Bilderberg Group

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Hotel de Bilderberg, Oosterbeek, the Netherlands - scene of the first Bildeberg Conference in 1954.

The Bilderberg Group, Bilderberg conference, or Bilderberg Club is an unofficial annual invitation-only conference of around 130 guests, most of whom are persons of influence in the fields of politics, business and banking.

The elite group meets annually at luxury hotels or resorts throughout the world — normally in Europe, and once every four years in the United States or Canada. It has an office in Leiden in the Netherlands.[1] The 2008 conference took place in Chantilly, Virginia.[2][3] and the 2009 meeting will take place from May 14-16 in Athens, Greece.[4]


[edit] Origin and purpose

The original Bilderberg conference was held at the Hotel de Bilderberg, near Arnhem in The Netherlands, from May 29 to May 31, 1954. It was initiated by several people, including Joseph Retinger, concerned about the growth of anti-Americanism in Western Europe, who proposed an international conference at which leaders from European countries and the United States would be brought together with the aim of promoting understanding between the cultures of United States of America and Western Europe.[5]

Retinger approached Prince Bernhard of the Netherlands, who agreed to promote the idea, together with Belgian Prime Minister Paul Van Zeeland, and the head of Unilever at that time, the Dutchman Paul Rijkens. Bernhard in turn contacted Walter Bedell Smith, then head of the CIA, who asked Eisenhower adviser C. D. Jackson to deal with the suggestion.[6] The guest list was to be drawn up by inviting two attendees from each nation, one each to represent conservative and liberal points of view.[7]

Brookstreet Hotel near Ottawa, during the 2006 meeting

The success of the meeting led the organizers to arrange an annual conference. A permanent Steering Committee was established, with Retinger appointed as permanent secretary. As well as organizing the conference, the steering committee also maintained a register of attendee names and contact details, with the aim of creating an informal network of individuals who could call upon one another in a private capacity. Conferences were held in France, Germany, and Denmark over the following three years. In 1957, the first U.S. conference was held in St. Simons, Georgia, with $30,000 from the Ford Foundation. The foundation supplied additional funding of $48,000 in 1959, and $60,000 in 1963.[6]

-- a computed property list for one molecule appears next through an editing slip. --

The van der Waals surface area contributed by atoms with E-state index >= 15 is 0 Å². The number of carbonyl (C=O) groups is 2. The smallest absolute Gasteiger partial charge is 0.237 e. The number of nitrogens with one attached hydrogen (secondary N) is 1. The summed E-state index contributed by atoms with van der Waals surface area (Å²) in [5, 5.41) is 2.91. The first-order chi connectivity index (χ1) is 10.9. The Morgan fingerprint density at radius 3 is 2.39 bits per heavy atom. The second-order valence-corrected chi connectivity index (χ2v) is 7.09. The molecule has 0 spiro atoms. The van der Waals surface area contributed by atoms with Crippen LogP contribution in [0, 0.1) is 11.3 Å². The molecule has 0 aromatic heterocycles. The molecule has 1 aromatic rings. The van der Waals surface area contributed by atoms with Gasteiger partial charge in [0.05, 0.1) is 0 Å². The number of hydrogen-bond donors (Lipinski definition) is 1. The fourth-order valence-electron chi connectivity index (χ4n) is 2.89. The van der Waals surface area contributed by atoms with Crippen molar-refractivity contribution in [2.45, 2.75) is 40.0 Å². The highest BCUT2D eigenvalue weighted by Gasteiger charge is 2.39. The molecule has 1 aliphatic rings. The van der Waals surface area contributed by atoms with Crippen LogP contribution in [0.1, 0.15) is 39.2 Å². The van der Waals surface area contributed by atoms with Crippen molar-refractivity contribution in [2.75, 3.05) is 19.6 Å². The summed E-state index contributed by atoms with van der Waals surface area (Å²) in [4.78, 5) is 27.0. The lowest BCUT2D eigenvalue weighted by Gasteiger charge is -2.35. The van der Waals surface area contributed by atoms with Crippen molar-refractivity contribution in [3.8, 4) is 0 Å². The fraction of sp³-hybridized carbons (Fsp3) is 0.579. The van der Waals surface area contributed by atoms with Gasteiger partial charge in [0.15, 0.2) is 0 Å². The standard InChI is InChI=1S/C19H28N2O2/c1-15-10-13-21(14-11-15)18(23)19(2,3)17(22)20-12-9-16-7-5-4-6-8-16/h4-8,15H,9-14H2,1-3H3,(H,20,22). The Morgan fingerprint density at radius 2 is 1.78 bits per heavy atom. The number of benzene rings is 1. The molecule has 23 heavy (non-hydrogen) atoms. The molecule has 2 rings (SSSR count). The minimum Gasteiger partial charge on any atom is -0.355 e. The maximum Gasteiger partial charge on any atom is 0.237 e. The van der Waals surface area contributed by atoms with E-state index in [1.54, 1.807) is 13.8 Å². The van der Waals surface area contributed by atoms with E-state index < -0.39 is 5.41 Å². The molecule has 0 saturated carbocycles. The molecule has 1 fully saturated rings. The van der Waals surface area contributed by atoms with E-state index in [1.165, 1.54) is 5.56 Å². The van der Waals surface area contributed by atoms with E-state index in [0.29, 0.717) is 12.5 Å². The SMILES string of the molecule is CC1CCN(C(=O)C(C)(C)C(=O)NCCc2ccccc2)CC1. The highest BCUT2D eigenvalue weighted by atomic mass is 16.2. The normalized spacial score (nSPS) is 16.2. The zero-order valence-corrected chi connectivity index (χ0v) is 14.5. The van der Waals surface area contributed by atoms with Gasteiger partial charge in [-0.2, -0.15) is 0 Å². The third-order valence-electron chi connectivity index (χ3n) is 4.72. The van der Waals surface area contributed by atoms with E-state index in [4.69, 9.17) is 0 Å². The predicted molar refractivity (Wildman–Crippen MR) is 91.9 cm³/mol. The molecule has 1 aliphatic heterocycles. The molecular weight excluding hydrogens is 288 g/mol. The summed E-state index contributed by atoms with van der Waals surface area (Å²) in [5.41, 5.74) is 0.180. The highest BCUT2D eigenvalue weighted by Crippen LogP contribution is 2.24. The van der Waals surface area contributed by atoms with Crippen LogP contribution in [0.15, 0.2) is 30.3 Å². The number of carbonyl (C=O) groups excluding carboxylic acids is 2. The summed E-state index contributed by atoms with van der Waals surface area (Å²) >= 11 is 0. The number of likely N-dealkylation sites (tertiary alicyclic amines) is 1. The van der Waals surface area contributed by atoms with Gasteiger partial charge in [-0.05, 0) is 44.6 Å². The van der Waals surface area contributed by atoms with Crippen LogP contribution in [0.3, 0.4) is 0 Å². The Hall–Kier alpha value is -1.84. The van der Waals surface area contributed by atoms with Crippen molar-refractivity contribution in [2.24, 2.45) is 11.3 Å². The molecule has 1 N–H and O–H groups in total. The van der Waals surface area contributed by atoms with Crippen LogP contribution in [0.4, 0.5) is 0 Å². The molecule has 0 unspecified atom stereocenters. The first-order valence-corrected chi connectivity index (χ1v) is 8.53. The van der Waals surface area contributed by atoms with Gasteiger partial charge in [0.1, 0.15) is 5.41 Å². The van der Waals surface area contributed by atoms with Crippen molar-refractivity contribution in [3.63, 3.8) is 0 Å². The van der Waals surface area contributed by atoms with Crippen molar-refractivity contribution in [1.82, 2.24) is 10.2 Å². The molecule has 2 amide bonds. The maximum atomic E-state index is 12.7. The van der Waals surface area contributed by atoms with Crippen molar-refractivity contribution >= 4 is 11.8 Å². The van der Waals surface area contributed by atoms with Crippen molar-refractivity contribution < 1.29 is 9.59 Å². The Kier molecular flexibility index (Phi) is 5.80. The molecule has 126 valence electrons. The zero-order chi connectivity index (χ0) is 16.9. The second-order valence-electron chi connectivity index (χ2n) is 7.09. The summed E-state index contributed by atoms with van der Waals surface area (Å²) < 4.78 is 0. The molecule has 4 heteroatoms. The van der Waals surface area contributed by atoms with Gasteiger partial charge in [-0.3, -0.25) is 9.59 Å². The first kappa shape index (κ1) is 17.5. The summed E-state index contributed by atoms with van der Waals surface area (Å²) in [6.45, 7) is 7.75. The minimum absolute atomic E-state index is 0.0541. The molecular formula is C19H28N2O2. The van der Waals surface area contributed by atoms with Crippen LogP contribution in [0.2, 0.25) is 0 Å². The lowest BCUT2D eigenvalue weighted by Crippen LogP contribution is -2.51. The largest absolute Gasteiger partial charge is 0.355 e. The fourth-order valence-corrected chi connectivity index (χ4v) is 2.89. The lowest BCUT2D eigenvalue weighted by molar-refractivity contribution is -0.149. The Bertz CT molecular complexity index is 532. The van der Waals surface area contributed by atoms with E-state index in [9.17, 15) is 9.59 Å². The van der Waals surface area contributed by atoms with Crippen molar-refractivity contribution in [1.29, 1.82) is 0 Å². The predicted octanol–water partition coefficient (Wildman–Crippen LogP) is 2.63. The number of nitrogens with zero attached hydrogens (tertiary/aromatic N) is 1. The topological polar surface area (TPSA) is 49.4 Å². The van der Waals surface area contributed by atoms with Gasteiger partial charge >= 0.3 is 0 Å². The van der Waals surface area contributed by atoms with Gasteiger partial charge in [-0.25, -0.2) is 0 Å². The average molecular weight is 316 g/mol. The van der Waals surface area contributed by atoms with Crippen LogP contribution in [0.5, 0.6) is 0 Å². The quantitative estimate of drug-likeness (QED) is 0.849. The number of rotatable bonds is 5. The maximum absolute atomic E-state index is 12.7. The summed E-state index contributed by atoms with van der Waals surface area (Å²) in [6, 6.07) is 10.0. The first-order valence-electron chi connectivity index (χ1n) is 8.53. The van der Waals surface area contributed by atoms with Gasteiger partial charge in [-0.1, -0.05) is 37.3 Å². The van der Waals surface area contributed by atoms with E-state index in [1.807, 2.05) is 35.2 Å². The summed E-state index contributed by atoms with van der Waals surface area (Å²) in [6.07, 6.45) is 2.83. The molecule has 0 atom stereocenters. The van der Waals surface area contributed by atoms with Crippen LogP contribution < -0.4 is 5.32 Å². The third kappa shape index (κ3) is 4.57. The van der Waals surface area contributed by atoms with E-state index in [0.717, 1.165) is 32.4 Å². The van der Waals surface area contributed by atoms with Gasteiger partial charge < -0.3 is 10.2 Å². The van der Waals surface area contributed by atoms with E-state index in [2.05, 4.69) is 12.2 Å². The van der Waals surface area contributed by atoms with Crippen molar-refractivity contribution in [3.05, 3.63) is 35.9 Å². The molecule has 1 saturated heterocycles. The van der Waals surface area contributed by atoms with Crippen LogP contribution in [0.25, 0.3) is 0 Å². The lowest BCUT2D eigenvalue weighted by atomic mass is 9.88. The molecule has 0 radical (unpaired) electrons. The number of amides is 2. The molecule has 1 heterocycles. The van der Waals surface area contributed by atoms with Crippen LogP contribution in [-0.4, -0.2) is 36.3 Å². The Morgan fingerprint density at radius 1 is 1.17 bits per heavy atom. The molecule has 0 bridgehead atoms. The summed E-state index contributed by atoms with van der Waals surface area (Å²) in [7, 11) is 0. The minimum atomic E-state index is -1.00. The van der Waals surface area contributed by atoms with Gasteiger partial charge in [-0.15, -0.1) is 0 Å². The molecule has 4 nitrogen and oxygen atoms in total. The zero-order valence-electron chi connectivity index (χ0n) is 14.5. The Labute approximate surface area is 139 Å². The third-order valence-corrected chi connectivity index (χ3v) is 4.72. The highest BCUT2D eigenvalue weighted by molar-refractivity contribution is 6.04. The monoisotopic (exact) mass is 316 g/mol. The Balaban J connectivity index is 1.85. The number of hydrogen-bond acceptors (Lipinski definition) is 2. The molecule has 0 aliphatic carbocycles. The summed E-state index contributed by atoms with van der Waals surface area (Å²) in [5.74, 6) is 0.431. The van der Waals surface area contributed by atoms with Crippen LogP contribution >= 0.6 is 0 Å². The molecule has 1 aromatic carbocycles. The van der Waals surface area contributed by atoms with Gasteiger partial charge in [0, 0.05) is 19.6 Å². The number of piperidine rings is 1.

The Dutch economist Ernst van der Beugel took over as permanent secretary in 1960, upon the death of Retinger. Prince Bernhard continued to serve as the meeting's chairman until 1976, the year of his involvement in the Lockheed affair. There was no conference that year, but meetings resumed in 1977 under Alec Douglas-Home, the former British Prime Minister. He was followed in turn by Walter Scheel, ex-President of West Germany, Eric Roll, former head of SG Warburg and Lord Carrington, former Secretary-General of NATO.[8]

[edit] Attendees

The steering committee does not publish a list of attendees, though some participants have publicly discussed their attendance. Historically, attendee lists have been weighted towards politicians, bankers, and directors of large businesses.[9]

Heads of state have attended meetings, including Juan Carlos I of Spain[10] and Queen Beatrix of the Netherlands[11]. While serving members of government do not usually attend, prominent politicians from North America and Europe are past attendees. In recent years, board members from many large publicly-traded corporations have attended, including IBM, Xerox, Royal Dutch Shell, Nokia and Daimler.[11]

[edit] Conspiracy Theories